It’s that time of the year known in finance circles as budgeting season. Unfortunately, for many finance teams still using spreadsheets, it can be a time of dread, stress and frayed nerves. Dwight D. Eisenhower famously said “Plans are nothing: planning is everything”. That is certainly the case with spreadsheet-based planning as, according to research on the subject, 60% of budgets are already obsolete by the time they are completed. We can chalk that up to the ever-changing nature of business and the rigid nature of spreadsheets. But what if plans were actually meaningful? What if the planning process was an opportunity to get everyone to sing from the same sheet of music and get aligned with company strategy? Rather than singing the budgeting blues, finance teams can hum happily through the planning season. That is certainly the reality for many companies who use Cloud-based corporate performance management solutions. The issues of spreadsheets are already well documented and in fact there is even an organization dedicated to spreadsheet risk called the European Spreadsheet Risks Interest Group. You may wish to read about some of the spreadsheet horror stories they have collected over the years.
Carlson Management Consulting is proud to be a sponsor of the NACUBO 2014 Planning and Budgeting Forum in Denver, Colorado on September 22-23, 2014. This NACUBO forum is the “not to miss” event for business officers with planning and budgeting responsibilities. Concurrent sessions address the latest techniques in higher education resource management. Presenters include experienced business officers and higher education strategists. This year’s topics address financial reserves, integrated benchmarking, performance metrics, capital planning, maximizing resources for student success, data driven decisions, effective communication, and more.
Attendees will learn the following:
- Innovative planning and budgeting methods being practiced at colleges and universities
- Strategies to address higher education resource management
- Approaches for using planning and budgeting as an agent for institutional change
Carlson Management Consulting is the premier Adaptive Insights partner for Higher Education. Our growing list of customers include Bentley University, Vassar College, Pratt Institute, Merrimack College, Massachusetts General Hospital Institute of Health Professionals, and Babson College. Contact us today to request a demo and learn how we can help you improve budgeting, forecasting, and planning at your institution.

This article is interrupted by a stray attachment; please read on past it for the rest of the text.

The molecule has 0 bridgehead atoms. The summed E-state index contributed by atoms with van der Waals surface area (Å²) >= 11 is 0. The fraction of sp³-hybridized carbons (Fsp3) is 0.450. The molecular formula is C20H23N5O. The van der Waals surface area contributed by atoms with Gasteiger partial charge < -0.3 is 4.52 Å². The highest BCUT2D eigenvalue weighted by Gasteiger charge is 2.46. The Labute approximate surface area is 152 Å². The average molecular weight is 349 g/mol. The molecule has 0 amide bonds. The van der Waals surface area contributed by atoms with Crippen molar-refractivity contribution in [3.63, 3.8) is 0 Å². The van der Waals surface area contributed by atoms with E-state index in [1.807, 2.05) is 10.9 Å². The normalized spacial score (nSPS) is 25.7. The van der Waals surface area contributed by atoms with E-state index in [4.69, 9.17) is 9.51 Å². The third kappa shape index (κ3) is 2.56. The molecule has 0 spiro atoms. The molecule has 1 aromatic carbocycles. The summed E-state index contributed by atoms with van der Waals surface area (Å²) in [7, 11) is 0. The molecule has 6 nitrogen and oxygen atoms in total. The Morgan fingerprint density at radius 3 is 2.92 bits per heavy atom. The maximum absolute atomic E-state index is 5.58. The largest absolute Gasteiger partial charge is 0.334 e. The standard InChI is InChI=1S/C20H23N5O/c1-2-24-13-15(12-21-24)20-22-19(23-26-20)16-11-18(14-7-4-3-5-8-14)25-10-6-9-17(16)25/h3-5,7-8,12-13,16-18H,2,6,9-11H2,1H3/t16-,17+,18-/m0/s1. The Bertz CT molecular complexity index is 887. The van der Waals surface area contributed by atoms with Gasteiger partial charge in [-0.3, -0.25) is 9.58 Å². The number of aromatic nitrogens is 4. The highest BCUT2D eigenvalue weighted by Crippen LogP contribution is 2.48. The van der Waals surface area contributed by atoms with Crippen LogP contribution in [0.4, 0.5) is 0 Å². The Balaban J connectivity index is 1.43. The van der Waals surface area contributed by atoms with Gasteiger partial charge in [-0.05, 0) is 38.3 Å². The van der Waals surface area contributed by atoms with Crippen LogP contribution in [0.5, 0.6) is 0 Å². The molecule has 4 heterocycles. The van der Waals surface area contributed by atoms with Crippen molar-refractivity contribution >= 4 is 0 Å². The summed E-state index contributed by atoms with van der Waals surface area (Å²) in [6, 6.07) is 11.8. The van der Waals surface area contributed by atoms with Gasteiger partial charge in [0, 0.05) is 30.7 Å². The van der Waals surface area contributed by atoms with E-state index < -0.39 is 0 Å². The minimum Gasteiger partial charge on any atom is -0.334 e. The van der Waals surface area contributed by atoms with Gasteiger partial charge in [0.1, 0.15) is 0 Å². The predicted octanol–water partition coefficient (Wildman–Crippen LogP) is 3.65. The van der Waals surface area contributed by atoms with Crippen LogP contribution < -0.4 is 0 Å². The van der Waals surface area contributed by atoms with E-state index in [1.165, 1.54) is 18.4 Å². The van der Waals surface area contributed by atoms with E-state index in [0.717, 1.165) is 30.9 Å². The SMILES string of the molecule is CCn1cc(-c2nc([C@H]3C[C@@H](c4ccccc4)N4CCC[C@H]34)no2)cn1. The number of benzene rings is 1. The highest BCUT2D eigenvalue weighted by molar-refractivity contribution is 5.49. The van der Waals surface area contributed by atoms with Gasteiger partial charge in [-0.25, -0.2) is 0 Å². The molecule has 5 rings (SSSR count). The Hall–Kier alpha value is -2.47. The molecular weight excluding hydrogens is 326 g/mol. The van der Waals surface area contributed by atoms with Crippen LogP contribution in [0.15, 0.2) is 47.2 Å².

As famously proclaimed by former General Electric CEO Jack Welch, “the budgeting process at most companies has to be the most ineffective practice in management.”
Most organizations’ budgeting process is not truly aligned with its strategy and key participants are unable to clearly articulate the connections.
One of the key reasons for ineffective budgeting is the disconnect between the budget and the company’s broader strategy. While it seems like an issue of common sense, most organizations’ budgeting process is not truly aligned with its strategy and key participants are unable to clearly articulate the connections. Aside from the mechanics and technology involved in budgeting, there is a human factor behind this problem – mainly, most companies do not have a culture of inclusion. Strategy is often a discussion that takes place at the executive level but unfortunately the resulting insights and decisions made are not permeated through the rest of the organization. Without knowledge of company strategy, the stakeholders who create and manage budgets do not know how they can impact it and where to most effectively allocate their spending and investments.
In order to better align budgets with strategy, here are some steps that CMC recommends:
1. Start every budget cycle with executive-level participation and insight into company strategy. Make sure it is clear how your strategy translates to business tactics and how every employee’s action and role has a direct impact on the success of this strategy. While almost every company has executive offsite sessions and develops or modifies a strategic plan, often the strategic objectives are never translated into the tactics of the business, the annual budget or financial forecast. The problem is that the individuals responsible for strategy and vision are not always the same people involved in creating the budget. Even when they are, the exercises are often not connected. Every member of the company needs to know how their role and actions help the company achieve its goals. The discussion of budgeting should be viewed as the mechanism to allocate resources to achieve strategic results. The budget is the conclusion of the strategy process. It is validation that the tactics will drive success and should not be perceived merely as a compulsory exercise. Executive management needs to drive this connection from the top.